Books are really the foundation of my life. Some of my earliest memories revolve around certain stories and I have friendships that have been forged through a shared love of reading. The books are also deep personal things. Whilst I could read a story and fall in love with a character, someone else may loathe them. We all relate to storylines and personalities in different ways and all have individual preferences.
Last year, I endeavoured to read 52 books and although I succeeded in my aim I was left feeling really underwhelmed. I’ve been slow to return to reading and I’ve come to the realisation it was because none of them really set my world alight. None of them really brought me the depth of feeling that other books have done in the past.
I recently decided to have a clear out at home and resolved to only keep the books that really are close to my heart. The ones that I will re-read time and time again. Some are well known classics whereas others are a little more unknown. What they all have in common is a happy memory, an evoked emotion or are just blooming good reads! I’d love to know what you think of my list and what would be on yours.
15 books by J.K. Rowling
- Harry Potter and The Philosophers Stone
- Harry Potter and The Chamber of Secrets
- Harry Potter and The Prisoner of Azkaban
- Harry Potter and The Goblet of Fire
- Harry Potter and The Order of the Phoenix
- Harry Potter and The Half Blood Prince
- Harry Potter and The Deathly Hallows
- Fantastic Beasts and Where to Find Them
- Quidditch Through the Ages
- The Tales of Beedle The Bard
- Harry Potter and The Cursed Child – Parts One and Two
- Fantastic Beasts and Where to Find them – the Original Screen Play
- The Cuckoos Calling
- The Silkworm
- Career of Evil
Obviously, as a huge Harry Potter fan my shelves are rather dominated by J.K. Rowling books. The books really did fill my teen years as I devoured each book after often YEARS of waiting. I’m not sure if I envy the current generations of readers or not – they can so easily just binge read the series but obviously miss out on all the built up suspense. I would spend hours with my best friend theorises over possible plot lines or wondering what hints had been hidden within the books. The time between the publication of each book whilst painful in so many ways equally brought many moments of joy and laughter together. Whilst the stories are wonderful, the dimension it brought to my friendship was immeasurable.
That same friend managed to secure tickets to the first preview of The Cursed Child and to be able to watch it together, after all those years of enjoying the Harry Potter world together really made for an unforgettable experience. The play has it’s pride of play on my shelf, but because it’s an amazing read (you really need to see it in person) but because of the memory attached to that day. The script to ‘Fantastic Beasts and Where to Find Them’ has it’s place in the hope that we’ll watch the film together and equally enjoy all the references to the world we know so well.
I haven’t included The Casual Vacancy because I found it so very sad. Although I’d recommend it as a read, it’s not one I’d like to return to because it doesn’t have a good feeling attached to it. On the flip side, I’ve heard great things about ‘Very Good Lives’ – J.K. Rowling’s 2008 Harvard commencement speech – the sales of which feed into various charities. I just haven’t got round to reading it yet!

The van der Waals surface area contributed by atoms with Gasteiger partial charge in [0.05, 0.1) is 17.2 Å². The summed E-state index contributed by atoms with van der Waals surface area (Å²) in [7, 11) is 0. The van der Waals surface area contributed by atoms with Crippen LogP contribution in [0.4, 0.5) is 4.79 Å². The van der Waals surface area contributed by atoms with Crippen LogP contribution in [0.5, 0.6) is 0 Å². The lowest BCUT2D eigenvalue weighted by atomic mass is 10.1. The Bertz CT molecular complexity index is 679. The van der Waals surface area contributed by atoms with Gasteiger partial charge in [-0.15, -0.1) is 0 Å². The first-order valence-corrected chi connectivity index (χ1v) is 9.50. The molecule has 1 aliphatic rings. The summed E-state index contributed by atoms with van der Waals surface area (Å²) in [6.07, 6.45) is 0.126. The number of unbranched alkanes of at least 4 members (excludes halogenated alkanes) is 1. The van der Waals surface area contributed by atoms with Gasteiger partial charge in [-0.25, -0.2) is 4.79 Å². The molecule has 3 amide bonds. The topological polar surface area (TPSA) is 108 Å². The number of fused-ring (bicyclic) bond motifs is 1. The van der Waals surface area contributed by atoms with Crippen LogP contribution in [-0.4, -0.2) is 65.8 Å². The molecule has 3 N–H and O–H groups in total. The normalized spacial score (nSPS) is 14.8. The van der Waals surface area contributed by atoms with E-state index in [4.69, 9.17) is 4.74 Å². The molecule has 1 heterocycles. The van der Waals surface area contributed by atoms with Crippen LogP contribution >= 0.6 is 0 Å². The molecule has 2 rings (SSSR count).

11 books by Alexander McCall Smith
16. 44 Scotland Street
17. Espresso Tales
18. Love Over Scotland
19. The World According to Bertie
20. The Unbearable Lightness of Scones
21. The Importance of Being Seven
22. Bertie Plays the Blues
23. Sunshine on Scotland Street
24. Bertie’s Guide to Life and Mothers
25. The Revolving Door of Life
26. The Bertie Project
27. Trains and Lovers
I was recently asked what I would suggest as ‘background’ reading for someone visiting Edinburgh. Without hesitation I recommended The Scotland Street series. Still published in episodic form in the Scotsman newspaper every year over a period of three weeks, it remains the most astute (and hilarious) observation of Edinburgh and it’s residents.
For me it takes on an extra dimension in that my Dad also really enjoyed the series. He would often buy the books first before handing them on to me. Or often, would buy it, lend it to me to read first and then demand it back so he could read at a more leisurely pace. We each developed the habit of dipping back into the books at regularly moments but only reading the sections we enjoyed the most – those focused on the character Bertie. Although each character is special, that wee boy will always have a place in my heart.
I’ve included Trains and Lovers not because it fits into the Scotland Street series in any way but because it was the last book I bought my Dad – and then took back after he had read it!
28. I am Charlotte Simmons – by Tom Wolfe
The story of a college student Charlotte Simmons at her first term at University, ‘I am Charlotte Siimmons’ in all honesty is fairly ‘teen angst’ dominated with a world of sex and difficult relationships to boot. I’m not sure why I have a fondness for it – but it’s been on my shelf since universe and it’s an easy book to escape into.
29. A Good Year – by Peter Mayle
This is another one that I’m fairly sure was originally my parents and I simply ‘acquired’ it. As a family who is fond of wine – the theme of this one really appeals. To me, it’s also a happy book – the first time I read this one I was on holiday with a good bottle of wine and a nice pile of cheese. I would heartily recommend it as the way to read it!
3 books by Laura Ingalls Wilder
30. Little House in the Big Woods
31. On the Banks of Plum Creek
32. The First Four Years
All three of these books were originally my Mum’s when she was a child – I think she probably still has the rest in the series although they were in a pretty delicate condition when I read them as a child. I enjoy these books partly because Laura paints such a vivid picture of her life. I have the whole series on Kindle and they are often books that I return to. Although my parents both liked the name, Laura Ingalls Wilder is part of the reason my Mum liked the name to begin with. As a fierce woman of her time – I’m glad to share my name with her.
Low brow Historical Fiction
33. The Other Boleyn Girl – by Phillipa Gregory
34. The Lady Elizabeth – by Alison Weir
35. Innocent Traitor – by Alison Weir
I really enjoy historical fiction as I just find it great escapism – but the Tudor period has to be my absolute favourite. It’s perhaps no surprise that both my kids have names from this era as well; although Katie has the spelling of Henry VIII’s last wife – the survivor!